Biden addresses graduating cadets at West Point Military Academy

WEST POINT, N.Y. — President Joe Biden told West Point cadets Saturday that they owed an oath to the U.S. Constitution, not to their commander in chief, delivering a commencement message that echoed his campaign-year warnings about the looming threats to American democracy.

In his 22-minute speech to the graduating class at the U.S. Military Academy, Biden did not mention former President Donald Trump or repeat his accusation that returning Trump to the Oval Office would allow him to shred the norms that protect democratic institutions.


But Biden left little doubt about the subject of his concern.

“On your very first day at West Point, you raised your right hands and took an oath not to a political party, not to a president, but to the Constitution of the United States of America,” he said.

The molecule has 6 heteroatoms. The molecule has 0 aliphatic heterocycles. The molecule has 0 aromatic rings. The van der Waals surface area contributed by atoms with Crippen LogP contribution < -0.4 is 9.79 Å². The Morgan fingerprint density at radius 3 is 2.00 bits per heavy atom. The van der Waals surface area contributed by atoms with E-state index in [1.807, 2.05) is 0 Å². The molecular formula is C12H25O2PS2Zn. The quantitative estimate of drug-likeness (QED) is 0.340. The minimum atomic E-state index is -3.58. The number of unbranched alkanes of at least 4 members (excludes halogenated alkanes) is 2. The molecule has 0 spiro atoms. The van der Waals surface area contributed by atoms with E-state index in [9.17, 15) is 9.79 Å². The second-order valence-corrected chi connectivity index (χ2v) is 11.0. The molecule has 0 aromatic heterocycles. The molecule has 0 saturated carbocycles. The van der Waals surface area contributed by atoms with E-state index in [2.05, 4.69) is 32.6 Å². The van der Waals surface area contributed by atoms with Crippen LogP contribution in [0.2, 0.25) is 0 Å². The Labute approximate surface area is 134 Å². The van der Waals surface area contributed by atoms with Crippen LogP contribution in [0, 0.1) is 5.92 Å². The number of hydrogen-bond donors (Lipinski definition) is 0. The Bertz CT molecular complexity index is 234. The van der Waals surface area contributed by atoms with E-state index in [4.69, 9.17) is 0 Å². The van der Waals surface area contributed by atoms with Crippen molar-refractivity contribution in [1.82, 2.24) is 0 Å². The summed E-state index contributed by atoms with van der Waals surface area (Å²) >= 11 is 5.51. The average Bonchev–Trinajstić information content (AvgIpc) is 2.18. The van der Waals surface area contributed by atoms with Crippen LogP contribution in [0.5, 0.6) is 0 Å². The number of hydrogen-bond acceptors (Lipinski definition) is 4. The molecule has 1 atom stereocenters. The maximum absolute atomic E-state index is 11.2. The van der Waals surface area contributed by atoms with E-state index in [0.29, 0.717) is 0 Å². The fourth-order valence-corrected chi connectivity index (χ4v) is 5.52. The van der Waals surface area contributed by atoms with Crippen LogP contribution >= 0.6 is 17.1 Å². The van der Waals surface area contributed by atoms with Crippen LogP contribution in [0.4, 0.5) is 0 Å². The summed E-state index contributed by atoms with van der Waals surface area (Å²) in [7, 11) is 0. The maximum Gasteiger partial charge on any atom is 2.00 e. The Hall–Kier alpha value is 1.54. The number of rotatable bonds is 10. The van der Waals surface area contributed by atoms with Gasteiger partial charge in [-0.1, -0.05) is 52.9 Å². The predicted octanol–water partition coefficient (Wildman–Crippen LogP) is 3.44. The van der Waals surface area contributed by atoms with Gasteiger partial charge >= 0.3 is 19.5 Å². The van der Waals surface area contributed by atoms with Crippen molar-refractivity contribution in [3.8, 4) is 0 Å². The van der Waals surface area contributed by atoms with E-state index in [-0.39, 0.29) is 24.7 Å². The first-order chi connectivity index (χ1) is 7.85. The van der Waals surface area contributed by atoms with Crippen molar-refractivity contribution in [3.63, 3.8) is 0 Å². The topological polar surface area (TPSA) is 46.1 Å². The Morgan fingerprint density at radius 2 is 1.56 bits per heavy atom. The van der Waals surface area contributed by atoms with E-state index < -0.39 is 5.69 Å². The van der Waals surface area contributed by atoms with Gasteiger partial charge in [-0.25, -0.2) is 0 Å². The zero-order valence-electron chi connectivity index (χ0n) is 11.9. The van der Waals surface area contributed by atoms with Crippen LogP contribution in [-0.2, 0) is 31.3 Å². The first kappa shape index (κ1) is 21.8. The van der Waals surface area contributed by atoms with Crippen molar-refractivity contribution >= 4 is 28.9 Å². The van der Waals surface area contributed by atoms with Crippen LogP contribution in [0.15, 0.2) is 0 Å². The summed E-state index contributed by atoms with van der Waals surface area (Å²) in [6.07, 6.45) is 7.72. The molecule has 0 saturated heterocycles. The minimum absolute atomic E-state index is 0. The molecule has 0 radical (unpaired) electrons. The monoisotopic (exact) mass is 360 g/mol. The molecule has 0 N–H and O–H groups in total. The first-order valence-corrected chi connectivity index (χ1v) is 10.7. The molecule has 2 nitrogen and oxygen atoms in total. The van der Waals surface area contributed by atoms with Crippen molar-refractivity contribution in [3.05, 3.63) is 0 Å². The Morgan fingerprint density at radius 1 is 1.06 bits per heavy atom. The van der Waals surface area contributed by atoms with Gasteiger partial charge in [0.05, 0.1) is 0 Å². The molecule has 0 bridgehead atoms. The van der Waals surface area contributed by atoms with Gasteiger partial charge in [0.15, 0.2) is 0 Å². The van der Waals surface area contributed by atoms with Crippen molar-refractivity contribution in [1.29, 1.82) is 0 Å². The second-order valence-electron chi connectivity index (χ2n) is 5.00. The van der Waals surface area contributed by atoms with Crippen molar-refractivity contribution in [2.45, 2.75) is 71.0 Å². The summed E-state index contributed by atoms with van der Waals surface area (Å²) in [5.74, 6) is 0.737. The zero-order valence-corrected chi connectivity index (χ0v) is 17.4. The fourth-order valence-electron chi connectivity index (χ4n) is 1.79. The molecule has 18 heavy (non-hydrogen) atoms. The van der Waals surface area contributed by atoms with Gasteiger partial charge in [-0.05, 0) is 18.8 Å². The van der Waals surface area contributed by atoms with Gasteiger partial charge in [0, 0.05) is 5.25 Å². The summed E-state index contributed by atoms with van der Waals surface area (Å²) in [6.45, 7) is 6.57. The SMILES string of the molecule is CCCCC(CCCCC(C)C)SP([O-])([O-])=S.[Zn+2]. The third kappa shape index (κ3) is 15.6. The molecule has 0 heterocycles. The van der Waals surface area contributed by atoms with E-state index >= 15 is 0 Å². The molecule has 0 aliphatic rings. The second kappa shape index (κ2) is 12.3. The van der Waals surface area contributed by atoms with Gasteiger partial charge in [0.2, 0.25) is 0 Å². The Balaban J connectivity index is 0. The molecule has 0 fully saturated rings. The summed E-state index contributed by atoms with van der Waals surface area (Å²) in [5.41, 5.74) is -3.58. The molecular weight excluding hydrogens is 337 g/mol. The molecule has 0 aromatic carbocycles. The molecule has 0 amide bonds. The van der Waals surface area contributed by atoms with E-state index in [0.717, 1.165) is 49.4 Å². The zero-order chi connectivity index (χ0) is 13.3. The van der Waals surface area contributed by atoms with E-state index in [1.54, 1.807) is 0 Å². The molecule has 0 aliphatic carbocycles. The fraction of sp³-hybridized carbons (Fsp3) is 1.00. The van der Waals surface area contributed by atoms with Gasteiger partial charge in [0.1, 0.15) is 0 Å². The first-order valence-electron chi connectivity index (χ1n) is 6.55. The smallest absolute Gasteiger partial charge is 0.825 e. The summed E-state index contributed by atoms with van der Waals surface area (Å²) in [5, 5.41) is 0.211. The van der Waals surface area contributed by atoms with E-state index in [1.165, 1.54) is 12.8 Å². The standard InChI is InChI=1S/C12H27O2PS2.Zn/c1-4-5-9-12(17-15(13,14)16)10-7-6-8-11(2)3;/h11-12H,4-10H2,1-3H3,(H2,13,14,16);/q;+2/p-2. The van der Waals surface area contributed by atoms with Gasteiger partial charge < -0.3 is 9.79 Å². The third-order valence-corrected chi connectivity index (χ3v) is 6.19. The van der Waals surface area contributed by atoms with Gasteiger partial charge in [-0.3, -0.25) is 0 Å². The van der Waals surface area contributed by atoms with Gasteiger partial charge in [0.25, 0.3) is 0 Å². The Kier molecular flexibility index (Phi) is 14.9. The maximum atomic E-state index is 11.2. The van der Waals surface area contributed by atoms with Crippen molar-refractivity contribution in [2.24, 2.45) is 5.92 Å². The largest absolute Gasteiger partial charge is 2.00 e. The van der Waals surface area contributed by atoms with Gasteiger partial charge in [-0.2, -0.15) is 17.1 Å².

“Nothing is guaranteed about our democracy in America,” he added. “Every generation has an obligation to defend it, to protect it, to preserve it, to choose it. Now it’s your turn.”

Biden has argued that democracy is at stake in the upcoming presidential election, and that the basic institutions of government — including the military — are at risk if Trump is allowed to return to the Oval Office.

On Saturday, Biden used the moment to suggest a sharp contrast with Trump, who delivered the commencement address at West Point in 2020 and received criticism even from some within the ranks of the academy for what they said was Trump’s desire for personal loyalty from the people around him.

Trump gave his speech at West Point just weeks after Mark Esper, then the secretary of defense, and Gen. Mark Milley, the chair of the Joint Chiefs of Staff, had joined him for a walk through Lafayette Park near the White House amid a harsh crackdown by police and the military of a Black Lives Matter protest after the death of George Floyd.

In an open letter to the West Point graduates at the time, former members of the academy urged them to remember where their obligations lay.

“We pledge service to no monarch; no government; no political party; no tyrant,” the former West Point cadets wrote to their successors. “Your oath is to a set of principles and an ideal expressed in the Constitution and its amendments.”

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